TCP Listener in the status bar application, can not work for multiple users on the same machine

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I'll open with this: I know you can only have one TcpListener listening to any given port, I'm trying to find a way to work around this limitation.

I am attempting to build an application that supports another application on the same machine. The other application, which I have no control over, sends out a signal on a TCP Port when it opens or closes a study.

In order to accept this TCP signal, I built a Windows Tray Application that listens to that port, accepts the signal, and then processes the data that was transmitted to it. The code block that manages this Listener looks like this...

    private TcpListener _tcpListener;
    private Thread _listenerThread;

    #region TCP Connection

    public void StartListener()
    {
        if (_listenerThread != null)
            StopListener();

        _listenerThread = new Thread(RunListener);
        _listenerThread.Start();
    }

    private void RunListener()
    {
        _tcpListener = new TcpListener(IPAddress.Any, this.TcpListenerPort);
        _tcpListener.Start();
        while (true)
        {
            Console.WriteLine(string.Format("Listening for connections on port {0}", this.TcpListenerPort));

            try
            {
                TcpClient client = _tcpListener.AcceptTcpClient();

                ThreadPool.QueueUserWorkItem(ProcessClient, client);
            }
            catch (SocketException ex)
            {
                // This occurs when we close the parent thread that runs the TcpListener because
                // the TcpListener call to AcceptTcpClient is a blocking call.
            }
            catch (Exception ex)
            {
                Console.WriteLine(string.Format("Exception trying to AcceptTcpClient: {0}", ex.Message));
            }
        }
    }

    private void StopListener()
    {
        if (_tcpListener != null)
            _tcpListener.Stop();

        if (_listenerThread != null)
            _listenerThread.Abort();
    }

As you can see, this is pretty simple and straight-forward. I spool up a thread to hold the Listener, then wait for a signal to come through, then do something with the data that it sent me. And all of this is working just fine.

The problem comes from this: This tray application is set up to run when a user logs in to the machine. However, due to the 'One listener per port' rule of the TCP Listener, if more than one user logs on to the machine at once (either via VPN or through 'switching' rather than logging off), then a second instance of this application attempts to start. And promptly crashes because it attempts to listen to a port that is already being listened to.

I cannot change the way information is sent to me by the other program, and I cannot force Windows Users to properly log off before switching to a new user. I cannot relocate any of these pieces to a different machine, either. However, this tray-app needs to be available to each and every user.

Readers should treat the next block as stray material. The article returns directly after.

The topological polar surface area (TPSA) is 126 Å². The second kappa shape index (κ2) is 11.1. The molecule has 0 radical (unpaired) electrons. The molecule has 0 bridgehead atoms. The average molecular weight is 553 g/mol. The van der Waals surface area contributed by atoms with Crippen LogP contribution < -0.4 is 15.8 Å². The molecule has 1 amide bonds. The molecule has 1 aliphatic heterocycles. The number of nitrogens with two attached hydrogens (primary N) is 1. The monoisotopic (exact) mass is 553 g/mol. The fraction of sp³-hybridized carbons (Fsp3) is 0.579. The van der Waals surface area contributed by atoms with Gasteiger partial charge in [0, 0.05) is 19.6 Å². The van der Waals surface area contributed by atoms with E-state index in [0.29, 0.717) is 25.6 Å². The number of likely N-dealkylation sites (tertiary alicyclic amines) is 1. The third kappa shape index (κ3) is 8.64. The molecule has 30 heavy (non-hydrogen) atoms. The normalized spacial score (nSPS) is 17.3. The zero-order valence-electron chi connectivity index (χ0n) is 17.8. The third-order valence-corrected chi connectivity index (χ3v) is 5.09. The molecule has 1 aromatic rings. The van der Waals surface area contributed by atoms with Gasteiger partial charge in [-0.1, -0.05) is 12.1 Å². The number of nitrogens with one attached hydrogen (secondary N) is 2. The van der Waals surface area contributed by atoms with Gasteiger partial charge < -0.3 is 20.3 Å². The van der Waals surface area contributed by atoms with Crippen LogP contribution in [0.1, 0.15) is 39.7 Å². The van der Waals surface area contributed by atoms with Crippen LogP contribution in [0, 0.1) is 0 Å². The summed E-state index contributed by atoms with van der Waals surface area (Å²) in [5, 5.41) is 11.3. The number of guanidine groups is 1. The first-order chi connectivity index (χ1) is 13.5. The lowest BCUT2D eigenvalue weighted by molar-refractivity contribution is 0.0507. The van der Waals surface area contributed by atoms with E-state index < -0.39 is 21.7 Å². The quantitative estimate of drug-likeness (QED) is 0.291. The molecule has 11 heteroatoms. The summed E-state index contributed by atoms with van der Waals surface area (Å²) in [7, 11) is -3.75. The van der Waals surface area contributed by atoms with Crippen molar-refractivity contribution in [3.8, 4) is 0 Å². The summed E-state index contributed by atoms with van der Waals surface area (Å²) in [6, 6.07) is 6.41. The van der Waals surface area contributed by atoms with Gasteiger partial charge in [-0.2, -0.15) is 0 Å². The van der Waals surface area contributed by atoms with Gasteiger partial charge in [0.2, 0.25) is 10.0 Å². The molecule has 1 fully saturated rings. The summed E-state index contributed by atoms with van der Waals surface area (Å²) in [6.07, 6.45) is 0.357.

I have quite run out of ideas for how to resolve this, and any input would be extremely helpful.

Specifically, I'm trying to locate a method to hijack an existing thread hosting a TcpListener, co-opting it for use by more than one Windows Account at a time on the same machine. Granted, I will certainly not turn down a better idea than the one I have, either.

EDIT: I have considered running it as a Service, but one of the outcomes of data being received by the Listener is that the Tray Application launches a web browser, and it has a user interface for configuring its settings.


I cannot make comments yet, due to my rep, so this answer isn't really an answer, but you have a problem with your design. So you have 4 users logged into this machine, thus 4 instances of the UI for user settings and such. When any/all of the 4 UI apps receive the communication from the sending app, which if any are supposed to respond to it?

Is it all 4? If it is all 4, then the suggestion to use a Service to "Listen" is correct, 1 service listens to 1 port. When it gets something, it can then communicate with the UI applications. Have them Talk to the Service on starting and setup their own listening Port, so that the Service can keep track of who is still listening and command that app to open the web page, thus all 4 actively listening UI apps would open the web page.

If it is only 1 of the UI's should be responding, then you need to identify the rule to pick which one, then I would still think the Service would be the right way to go, and the Service could determine which of the 4 based on the rules defined, should get the command to open the webpage.

In the end, I still wouldn't do that, opening applications on users without their involvement can end in bad data, i.e. they are typing away on the keyboard and not even looking at the monitor and all of a sudden realize they have been typing into the wrong form for the last 4 enter presses, thinking they were typing an email. You sure Task-bar notifications isn't a better idea? You could make them as Intrusive as you wanted.